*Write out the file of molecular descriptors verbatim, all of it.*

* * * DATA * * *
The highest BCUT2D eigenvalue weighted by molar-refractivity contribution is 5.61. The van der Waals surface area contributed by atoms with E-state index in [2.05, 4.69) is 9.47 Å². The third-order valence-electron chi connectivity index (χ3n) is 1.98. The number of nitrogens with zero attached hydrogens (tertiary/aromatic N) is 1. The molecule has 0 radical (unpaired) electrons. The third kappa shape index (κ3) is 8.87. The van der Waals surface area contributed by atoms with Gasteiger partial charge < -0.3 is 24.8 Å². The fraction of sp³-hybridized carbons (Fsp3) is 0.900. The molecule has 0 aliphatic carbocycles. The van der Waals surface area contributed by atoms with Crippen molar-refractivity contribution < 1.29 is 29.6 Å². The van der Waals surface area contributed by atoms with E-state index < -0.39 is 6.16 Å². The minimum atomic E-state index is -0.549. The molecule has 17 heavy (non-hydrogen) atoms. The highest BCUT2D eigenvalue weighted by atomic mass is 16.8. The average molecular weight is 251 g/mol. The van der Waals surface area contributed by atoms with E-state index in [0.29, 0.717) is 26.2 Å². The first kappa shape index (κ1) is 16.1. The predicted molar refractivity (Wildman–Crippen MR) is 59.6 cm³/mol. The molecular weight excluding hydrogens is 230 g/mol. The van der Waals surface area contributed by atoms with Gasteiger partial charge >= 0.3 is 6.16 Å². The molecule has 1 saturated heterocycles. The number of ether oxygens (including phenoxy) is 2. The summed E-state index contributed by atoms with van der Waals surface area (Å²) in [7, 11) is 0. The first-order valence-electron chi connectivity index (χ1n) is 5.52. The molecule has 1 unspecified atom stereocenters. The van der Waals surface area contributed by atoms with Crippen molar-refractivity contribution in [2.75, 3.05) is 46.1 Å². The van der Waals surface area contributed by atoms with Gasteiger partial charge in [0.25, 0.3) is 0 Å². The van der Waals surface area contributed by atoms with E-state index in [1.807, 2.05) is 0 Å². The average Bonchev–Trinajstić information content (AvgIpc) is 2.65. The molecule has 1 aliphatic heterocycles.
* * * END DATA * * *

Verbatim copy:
The highest BCUT2D eigenvalue weighted by molar-refractivity contribution is 5.61. The van der Waals surface area contributed by atoms with E-state index in [2.05, 4.69) is 9.47 Å². The third-order valence-electron chi connectivity index (χ3n) is 1.98. The number of nitrogens with zero attached hydrogens (tertiary/aromatic N) is 1. The molecule has 0 radical (unpaired) electrons. The third kappa shape index (κ3) is 8.87. The van der Waals surface area contributed by atoms with Gasteiger partial charge < -0.3 is 24.8 Å². The fraction of sp³-hybridized carbons (Fsp3) is 0.900. The molecule has 0 aliphatic carbocycles. The van der Waals surface area contributed by atoms with Crippen molar-refractivity contribution < 1.29 is 29.6 Å². The van der Waals surface area contributed by atoms with E-state index < -0.39 is 6.16 Å². The minimum atomic E-state index is -0.549. The molecule has 17 heavy (non-hydrogen) atoms. The highest BCUT2D eigenvalue weighted by atomic mass is 16.8. The average molecular weight is 251 g/mol. The van der Waals surface area contributed by atoms with E-state index in [0.29, 0.717) is 26.2 Å². The first kappa shape index (κ1) is 16.1. The predicted molar refractivity (Wildman–Crippen MR) is 59.6 cm³/mol. The molecular weight excluding hydrogens is 230 g/mol. The van der Waals surface area contributed by atoms with Gasteiger partial charge >= 0.3 is 6.16 Å². The molecule has 1 saturated heterocycles. The number of ether oxygens (including phenoxy) is 2. The summed E-state index contributed by atoms with van der Waals surface area (Å²) in [7, 11) is 0. The first-order valence-electron chi connectivity index (χ1n) is 5.52. The molecule has 1 unspecified atom stereocenters. The van der Waals surface area contributed by atoms with Crippen molar-refractivity contribution in [2.75, 3.05) is 46.1 Å². The van der Waals surface area contributed by atoms with Gasteiger partial charge in [0.25, 0.3) is 0 Å². The van der Waals surface area contributed by atoms with E-state index in [1.807, 2.05) is 0 Å². The average Bonchev–Trinajstić information content (AvgIpc) is 2.65. The molecule has 1 aliphatic heterocycles.